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I'm trying to create a StandardCard class which uses enums for suits and numbers. I have the code as it is currently below.

My problem is that the enums should be accessible to the Driver class which is adding cards to the deck. Having read about design patterns recently I feel that I should have a StandardCardEnums class and create an object of this class within the StandardCard class to add modularity. Is this the way to go? It feels clunky as I then need to do something like

StandardCardEnum myEnums = new StandardCardEnum;
private StandardCardEnum.Suit suit;
etc.....

My current code is below, the issues I see with it are 1) The enums are hard-coded within the card class, duplication is definitely going to happen 2) The Driver class needs to know about the enums to populate cards in the deck hence violating object encapsulation.

Can anyone with more experience point me towards a good standard to start applying to these types of situations? I'm trying to move away from programming towards software development. I'm hoping to be able to create a modular card-game framework that will allow me to add in different card games and even deck compositions and card types with a minimum of effort.

public class StandardCard extends Card
{
public enum Suit {CLUBS, DIAMONDS, HEARTS , SPADES };
public enum Number {ACE, TWO, THREE, FOUR, FIVE, SIX, SEVEN, EIGHT, NINE, TEN, JACK, QUEEN, KING};

private Suit suit;
private Number number;

public StandardCard(StandardCard.Suit suit, StandardCard.Number number)
{
    this.suit = suit;
    this.number = number;
}

public StandardCard()
{
}

public Suit getSuit()
{
    return suit;
}

public Number getNumber()
{
    return number;
}

public void setSuit(Suit s)
{
    this.suit = s;
}

public void setNumber(Number n)
{
    this.number = n;
}
}
share|improve this question
2  
1) Your enums are already accessible from anywhere, they just require the outer class name as a qualifier. If you don't like that, don't make the enums nested. 2) If you want to be able to keep the potentical card types open-ended, then enums are not the way to go. –  Kirk Woll Feb 8 '13 at 0:32
    
Kirk, I think you can definitely rework this comment as a full answer, since you are ansewring the question, you are basically right, and also giving additional value to the original question :-) –  dunadar Feb 8 '13 at 0:44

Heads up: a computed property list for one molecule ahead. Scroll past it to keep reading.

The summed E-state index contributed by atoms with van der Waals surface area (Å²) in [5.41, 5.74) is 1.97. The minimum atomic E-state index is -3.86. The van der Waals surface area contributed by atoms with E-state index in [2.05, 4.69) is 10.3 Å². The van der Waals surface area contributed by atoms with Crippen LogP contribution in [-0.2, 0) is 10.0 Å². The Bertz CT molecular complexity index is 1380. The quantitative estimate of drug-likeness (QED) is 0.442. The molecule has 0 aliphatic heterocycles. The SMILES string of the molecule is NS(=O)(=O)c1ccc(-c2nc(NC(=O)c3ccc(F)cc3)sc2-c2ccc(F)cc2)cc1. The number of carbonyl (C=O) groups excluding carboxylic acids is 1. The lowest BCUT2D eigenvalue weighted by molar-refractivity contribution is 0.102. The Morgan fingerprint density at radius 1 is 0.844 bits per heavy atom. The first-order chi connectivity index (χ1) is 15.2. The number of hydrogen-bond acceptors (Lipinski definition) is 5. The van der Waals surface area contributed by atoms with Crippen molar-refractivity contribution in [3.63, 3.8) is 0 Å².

@Kirk Could you give an example of nesting the enums, would that involve much duplication? Additionally my idea is that I have an abstract Card superclass which has subclasses of standardcard, magicthegatheringcard etc. and the relevant enums just plug in to those subclasses –  LinuxN00b Feb 8 '13 at 0:48
1  
@GaborSch, you are mistaken. –  Kirk Woll Feb 8 '13 at 1:54
1  
@GaborSch, did you read the link? Enums are always implicitly static. There's no such thing as a non-static enum. –  Kirk Woll Feb 8 '13 at 2:03

2 Answers 2

up vote 0 down vote accepted

You should rather make your enums static:

public static enum Suit {CLUBS, DIAMONDS, HEARTS , SPADES };
public static enum Number {ACE, TWO, THREE, FOUR, FIVE, SIX, SEVEN, EIGHT, NINE, TEN, JACK, QUEEN, KING};

This way you can access them as StandardCard.Suit.CLUBS from anywhere in your code (e.g. from Driver), but they're still encapsulated into StandardCard - they have no meaning outside this world.

share|improve this answer
    
This solves my main issue and thank you for that. The other answers were also helpful but it's always nice to see examples and a justification. –  LinuxN00b Feb 8 '13 at 0:56
    
The design for a Card and StandardCard is nice, +1 for that. This way you can implement a HelveticCard, TarotCard, etc - different card types, all of them can enclose the logic related to them. –  GaborSch Feb 8 '13 at 1:01
1  
This answer accomplishes nothing. Nested enum types are implicitly static. -1 –  EJP Feb 8 '13 at 2:01

Put the enums into their own files as top-level classes.

share|improve this answer
    
Is that what I suggested in the first code-box that I feel is very clunky or have I misunderstood? –  LinuxN00b Feb 8 '13 at 0:34
1  
No, not quite. Making them top-level classes means you don't have to have StandardCardEnum anywhere. –  Louis Wasserman Feb 8 '13 at 0:40
    
@LinuxN00b No, it isn't. –  EJP Feb 8 '13 at 2:02

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